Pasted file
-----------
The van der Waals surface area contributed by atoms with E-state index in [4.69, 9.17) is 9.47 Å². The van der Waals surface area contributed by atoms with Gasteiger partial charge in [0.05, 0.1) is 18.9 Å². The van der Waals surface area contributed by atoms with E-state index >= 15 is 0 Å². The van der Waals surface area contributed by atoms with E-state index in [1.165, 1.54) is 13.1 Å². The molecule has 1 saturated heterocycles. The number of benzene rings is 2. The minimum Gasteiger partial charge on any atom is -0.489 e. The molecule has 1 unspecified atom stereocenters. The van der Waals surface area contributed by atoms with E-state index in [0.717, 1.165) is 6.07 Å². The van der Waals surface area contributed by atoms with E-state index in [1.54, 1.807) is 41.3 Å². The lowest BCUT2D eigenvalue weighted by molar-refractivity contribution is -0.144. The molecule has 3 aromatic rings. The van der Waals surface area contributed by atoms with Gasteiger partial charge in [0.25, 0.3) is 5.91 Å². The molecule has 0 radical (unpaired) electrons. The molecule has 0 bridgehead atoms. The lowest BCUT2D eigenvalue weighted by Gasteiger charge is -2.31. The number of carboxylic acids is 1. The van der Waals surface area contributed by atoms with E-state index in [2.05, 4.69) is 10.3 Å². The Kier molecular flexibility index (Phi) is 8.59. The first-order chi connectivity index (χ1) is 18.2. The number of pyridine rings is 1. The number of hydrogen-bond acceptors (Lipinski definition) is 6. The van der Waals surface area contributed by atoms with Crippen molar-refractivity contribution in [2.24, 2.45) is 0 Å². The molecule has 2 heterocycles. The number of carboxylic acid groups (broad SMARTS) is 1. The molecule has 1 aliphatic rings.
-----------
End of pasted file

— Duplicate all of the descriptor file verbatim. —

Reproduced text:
The van der Waals surface area contributed by atoms with E-state index in [4.69, 9.17) is 9.47 Å². The van der Waals surface area contributed by atoms with Gasteiger partial charge in [0.05, 0.1) is 18.9 Å². The van der Waals surface area contributed by atoms with E-state index >= 15 is 0 Å². The van der Waals surface area contributed by atoms with E-state index in [1.165, 1.54) is 13.1 Å². The molecule has 1 saturated heterocycles. The number of benzene rings is 2. The minimum Gasteiger partial charge on any atom is -0.489 e. The molecule has 1 unspecified atom stereocenters. The van der Waals surface area contributed by atoms with E-state index in [0.717, 1.165) is 6.07 Å². The van der Waals surface area contributed by atoms with E-state index in [1.54, 1.807) is 41.3 Å². The lowest BCUT2D eigenvalue weighted by molar-refractivity contribution is -0.144. The molecule has 3 aromatic rings. The van der Waals surface area contributed by atoms with Gasteiger partial charge in [0.25, 0.3) is 5.91 Å². The molecule has 0 radical (unpaired) electrons. The molecule has 0 bridgehead atoms. The lowest BCUT2D eigenvalue weighted by Gasteiger charge is -2.31. The number of carboxylic acids is 1. The van der Waals surface area contributed by atoms with E-state index in [2.05, 4.69) is 10.3 Å². The Kier molecular flexibility index (Phi) is 8.59. The first-order chi connectivity index (χ1) is 18.2. The number of pyridine rings is 1. The number of hydrogen-bond acceptors (Lipinski definition) is 6. The van der Waals surface area contributed by atoms with Crippen molar-refractivity contribution in [2.24, 2.45) is 0 Å². The molecule has 2 heterocycles. The number of carboxylic acid groups (broad SMARTS) is 1. The molecule has 1 aliphatic rings.